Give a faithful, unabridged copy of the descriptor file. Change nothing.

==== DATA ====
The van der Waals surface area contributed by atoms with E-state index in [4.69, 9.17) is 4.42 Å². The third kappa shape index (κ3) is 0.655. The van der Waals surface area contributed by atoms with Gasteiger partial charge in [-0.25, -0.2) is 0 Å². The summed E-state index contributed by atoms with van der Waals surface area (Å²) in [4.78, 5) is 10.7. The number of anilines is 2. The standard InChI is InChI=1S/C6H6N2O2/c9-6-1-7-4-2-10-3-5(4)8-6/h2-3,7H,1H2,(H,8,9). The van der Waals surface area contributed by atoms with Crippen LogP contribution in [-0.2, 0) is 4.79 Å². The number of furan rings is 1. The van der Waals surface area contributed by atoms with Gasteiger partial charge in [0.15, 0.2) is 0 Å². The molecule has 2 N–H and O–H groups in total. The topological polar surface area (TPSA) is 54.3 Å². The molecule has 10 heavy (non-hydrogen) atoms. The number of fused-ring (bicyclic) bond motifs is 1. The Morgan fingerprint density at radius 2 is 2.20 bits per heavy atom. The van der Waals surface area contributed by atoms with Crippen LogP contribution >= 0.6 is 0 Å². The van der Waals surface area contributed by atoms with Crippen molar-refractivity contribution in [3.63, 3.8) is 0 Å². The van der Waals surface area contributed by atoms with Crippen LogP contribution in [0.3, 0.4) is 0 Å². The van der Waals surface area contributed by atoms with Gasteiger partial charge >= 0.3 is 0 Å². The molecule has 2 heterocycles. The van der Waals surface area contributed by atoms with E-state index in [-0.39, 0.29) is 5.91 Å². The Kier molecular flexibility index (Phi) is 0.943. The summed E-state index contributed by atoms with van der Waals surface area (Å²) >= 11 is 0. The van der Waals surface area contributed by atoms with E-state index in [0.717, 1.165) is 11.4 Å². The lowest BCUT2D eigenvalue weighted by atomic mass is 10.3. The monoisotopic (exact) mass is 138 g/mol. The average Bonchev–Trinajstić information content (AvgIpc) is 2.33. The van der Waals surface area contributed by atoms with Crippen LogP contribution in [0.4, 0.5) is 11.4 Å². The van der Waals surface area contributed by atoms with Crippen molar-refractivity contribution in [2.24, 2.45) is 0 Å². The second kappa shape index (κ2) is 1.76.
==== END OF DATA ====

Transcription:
The van der Waals surface area contributed by atoms with E-state index in [4.69, 9.17) is 4.42 Å². The third kappa shape index (κ3) is 0.655. The van der Waals surface area contributed by atoms with Gasteiger partial charge in [-0.25, -0.2) is 0 Å². The summed E-state index contributed by atoms with van der Waals surface area (Å²) in [4.78, 5) is 10.7. The number of anilines is 2. The standard InChI is InChI=1S/C6H6N2O2/c9-6-1-7-4-2-10-3-5(4)8-6/h2-3,7H,1H2,(H,8,9). The van der Waals surface area contributed by atoms with Crippen LogP contribution in [-0.2, 0) is 4.79 Å². The number of furan rings is 1. The van der Waals surface area contributed by atoms with Gasteiger partial charge in [0.15, 0.2) is 0 Å². The molecule has 2 N–H and O–H groups in total. The topological polar surface area (TPSA) is 54.3 Å². The molecule has 10 heavy (non-hydrogen) atoms. The number of fused-ring (bicyclic) bond motifs is 1. The Morgan fingerprint density at radius 2 is 2.20 bits per heavy atom. The van der Waals surface area contributed by atoms with Crippen LogP contribution >= 0.6 is 0 Å². The van der Waals surface area contributed by atoms with Crippen molar-refractivity contribution in [3.63, 3.8) is 0 Å². The van der Waals surface area contributed by atoms with Crippen LogP contribution in [0.3, 0.4) is 0 Å². The van der Waals surface area contributed by atoms with Gasteiger partial charge >= 0.3 is 0 Å². The molecule has 2 heterocycles. The van der Waals surface area contributed by atoms with E-state index in [-0.39, 0.29) is 5.91 Å². The Kier molecular flexibility index (Phi) is 0.943. The summed E-state index contributed by atoms with van der Waals surface area (Å²) >= 11 is 0. The van der Waals surface area contributed by atoms with E-state index in [0.717, 1.165) is 11.4 Å². The lowest BCUT2D eigenvalue weighted by atomic mass is 10.3. The monoisotopic (exact) mass is 138 g/mol. The average Bonchev–Trinajstić information content (AvgIpc) is 2.33. The van der Waals surface area contributed by atoms with Crippen LogP contribution in [0.4, 0.5) is 11.4 Å². The van der Waals surface area contributed by atoms with Crippen molar-refractivity contribution in [2.24, 2.45) is 0 Å². The second kappa shape index (κ2) is 1.76.